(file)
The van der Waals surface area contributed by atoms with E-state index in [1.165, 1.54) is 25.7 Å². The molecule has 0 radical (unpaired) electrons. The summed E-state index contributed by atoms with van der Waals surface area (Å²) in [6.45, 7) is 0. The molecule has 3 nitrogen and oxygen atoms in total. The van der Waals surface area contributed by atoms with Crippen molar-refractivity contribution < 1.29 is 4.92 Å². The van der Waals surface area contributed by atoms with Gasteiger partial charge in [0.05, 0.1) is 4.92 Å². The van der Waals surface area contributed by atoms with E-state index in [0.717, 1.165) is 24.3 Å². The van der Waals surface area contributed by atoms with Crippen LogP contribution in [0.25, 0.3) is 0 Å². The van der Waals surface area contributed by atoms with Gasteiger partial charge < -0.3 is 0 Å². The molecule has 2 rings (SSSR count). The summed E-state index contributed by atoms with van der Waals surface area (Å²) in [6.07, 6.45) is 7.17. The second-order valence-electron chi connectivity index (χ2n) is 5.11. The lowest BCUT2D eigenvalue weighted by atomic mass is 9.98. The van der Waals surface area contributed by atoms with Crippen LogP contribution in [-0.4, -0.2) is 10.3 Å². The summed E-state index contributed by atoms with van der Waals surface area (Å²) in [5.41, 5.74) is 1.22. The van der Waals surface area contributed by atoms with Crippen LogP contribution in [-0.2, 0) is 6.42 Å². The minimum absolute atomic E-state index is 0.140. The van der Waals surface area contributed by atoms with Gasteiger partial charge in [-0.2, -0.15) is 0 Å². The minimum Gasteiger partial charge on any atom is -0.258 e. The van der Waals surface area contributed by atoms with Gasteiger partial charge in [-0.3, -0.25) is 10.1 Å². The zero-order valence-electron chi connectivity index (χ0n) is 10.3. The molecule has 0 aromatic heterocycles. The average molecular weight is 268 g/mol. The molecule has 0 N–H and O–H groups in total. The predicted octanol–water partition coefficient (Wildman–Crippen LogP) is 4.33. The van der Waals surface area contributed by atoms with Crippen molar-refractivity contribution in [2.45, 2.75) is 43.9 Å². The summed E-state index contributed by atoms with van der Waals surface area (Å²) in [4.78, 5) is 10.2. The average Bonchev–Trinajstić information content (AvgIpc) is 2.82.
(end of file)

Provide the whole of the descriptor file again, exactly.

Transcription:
The van der Waals surface area contributed by atoms with E-state index in [1.165, 1.54) is 25.7 Å². The molecule has 0 radical (unpaired) electrons. The summed E-state index contributed by atoms with van der Waals surface area (Å²) in [6.45, 7) is 0. The molecule has 3 nitrogen and oxygen atoms in total. The van der Waals surface area contributed by atoms with Crippen molar-refractivity contribution < 1.29 is 4.92 Å². The van der Waals surface area contributed by atoms with Gasteiger partial charge in [0.05, 0.1) is 4.92 Å². The van der Waals surface area contributed by atoms with E-state index in [0.717, 1.165) is 24.3 Å². The van der Waals surface area contributed by atoms with Crippen LogP contribution in [0.25, 0.3) is 0 Å². The van der Waals surface area contributed by atoms with Gasteiger partial charge < -0.3 is 0 Å². The molecule has 2 rings (SSSR count). The summed E-state index contributed by atoms with van der Waals surface area (Å²) in [6.07, 6.45) is 7.17. The second-order valence-electron chi connectivity index (χ2n) is 5.11. The lowest BCUT2D eigenvalue weighted by atomic mass is 9.98. The van der Waals surface area contributed by atoms with Crippen LogP contribution in [-0.4, -0.2) is 10.3 Å². The summed E-state index contributed by atoms with van der Waals surface area (Å²) in [5.41, 5.74) is 1.22. The van der Waals surface area contributed by atoms with Crippen LogP contribution in [-0.2, 0) is 6.42 Å². The minimum absolute atomic E-state index is 0.140. The van der Waals surface area contributed by atoms with Gasteiger partial charge in [-0.2, -0.15) is 0 Å². The minimum Gasteiger partial charge on any atom is -0.258 e. The van der Waals surface area contributed by atoms with Gasteiger partial charge in [-0.3, -0.25) is 10.1 Å². The zero-order valence-electron chi connectivity index (χ0n) is 10.3. The molecule has 0 aromatic heterocycles. The average molecular weight is 268 g/mol. The molecule has 0 N–H and O–H groups in total. The predicted octanol–water partition coefficient (Wildman–Crippen LogP) is 4.33. The van der Waals surface area contributed by atoms with Crippen molar-refractivity contribution in [2.45, 2.75) is 43.9 Å². The summed E-state index contributed by atoms with van der Waals surface area (Å²) in [4.78, 5) is 10.2. The average Bonchev–Trinajstić information content (AvgIpc) is 2.82.